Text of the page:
There's no guarantee of the accuracy of these blood tests, due to the unknown source of the blood taking tools, questions about whether the process is in accordance with safety requirements and the risk of damage to the sample while it is transported.

Customs crackdown

According to the ban on fetus sex tests and sex-selective abortions released by the National Health and Family Planning Commission in May 2016, any organizations or individuals involved in either of these practices would be punished.

"Enterprises that sell or rent equipment for B-ultrasound or chromosome detection to unqualified organizations or individuals will be asked to reform and fined 10,000 to 30,000 yuan," read the regulation.

However, sending blood samples to Hong Kong is not the only way to identify a fetus' sex.

The Beijing Entry-Exit Inspection and Quarantine Bureau seized three boxes of reagents apparently used for fetus sex tests which had been sent from the US in October 2016, according to a press release from the official website of the General Administration of Quality Supervision, Inspection and Quarantine.

The introduction of the reagent claimed that by putting the reagent into the urine of pregnant woman, it could help test the child's sex - green for a boy and orange for a girl.

Beijing customs destroyed the reagent in accordance with related regulations. And they asked e-commerce platforms to rectify and tell customers to abide by the laws, read the press release.

At least two pregnant women in Beijing reached by the Global Times confirmed that doctors in private hospitals would give a hint about the child's sex when asked by parents.

"Although China relaxed the one-child policy in October 2015,which could help decrease the ratio imbalance to some extent, many couples who have had a girl want to have a boy as their second child,"  Zhai Zhenwu, a sociologist at Renmin University of China, told the Global Times.

Source: GT


 Serious imbalance

The fact that the fetus sex identification industry in Shenzhen and Hong Kong has grown bigger fits Zhai's remarks.

Xie Yongping, a team leader from the Yongjia Public Security Bureau, said "The service chain has developed in more than 20 provinces and municipalities, involving more than 50,000 pregnant women and 200 million yuan… More than 100 people are related to the cases … We call it [the chain of] 'the blood empire.'"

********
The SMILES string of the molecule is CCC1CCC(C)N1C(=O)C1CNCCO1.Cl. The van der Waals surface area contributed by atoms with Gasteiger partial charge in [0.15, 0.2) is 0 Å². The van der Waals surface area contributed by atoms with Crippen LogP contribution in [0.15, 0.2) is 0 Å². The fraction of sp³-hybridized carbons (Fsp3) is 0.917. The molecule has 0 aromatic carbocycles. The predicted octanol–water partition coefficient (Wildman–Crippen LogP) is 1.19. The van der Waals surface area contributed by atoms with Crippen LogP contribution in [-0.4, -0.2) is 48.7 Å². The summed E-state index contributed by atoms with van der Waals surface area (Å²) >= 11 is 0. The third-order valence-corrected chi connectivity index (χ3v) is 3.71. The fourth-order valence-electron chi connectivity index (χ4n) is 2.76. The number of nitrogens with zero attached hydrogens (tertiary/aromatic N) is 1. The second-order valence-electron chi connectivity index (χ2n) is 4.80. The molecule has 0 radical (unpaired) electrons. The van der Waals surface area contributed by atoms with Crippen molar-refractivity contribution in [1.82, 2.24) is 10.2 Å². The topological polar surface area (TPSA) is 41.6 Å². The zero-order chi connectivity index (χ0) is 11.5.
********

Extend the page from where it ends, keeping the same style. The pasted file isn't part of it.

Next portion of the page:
The explosion of "the blood empire" has led to a serious imbalance in child sex ratios with Li explaining that the ratio between boys and girls once hit 136 boys for every 100 girls. While the global average is 103 to 107 baby boys to 100 baby girls.

China's national sex ratio at birth has remained high since the late 1980s, and reached 117 boys to 100 girls in 2011. And illegal sex identification and abortions are the direct causes behind this phenomenon.

The country has launched a series of crackdowns on these tests and abortions and 6,700 such cases were busted in the three years before August 2011 and over 2,400 people were punished nationwide, the Xinhua News Agency reported.

Zhai mentioned that the preference for male children is influenced by traditional Chinese culture and it is more common in rural areas.

According to a 2010 Social Development Blue Paper from the Chinese Academy of Social Sciences, the sex ratio of those below 19 is the worst hit of all the different age groups. By 2020, the number of Chinese men of marriageable age will outnumber their female peers by 24 million.

Lu Jiehua, a professor at the Department of Sociology in Peking University said that "gender equality is a basic state policy. We should not only advocate it but push it through activities to give girls a more relaxed environment."

Only by providing fair opportunity to girls in all aspects, including education and employment, will people finally realize that it is the same to have a boy or a girl, Lu said.

CCTV contributed to the story

Newspaper headline: The blood empire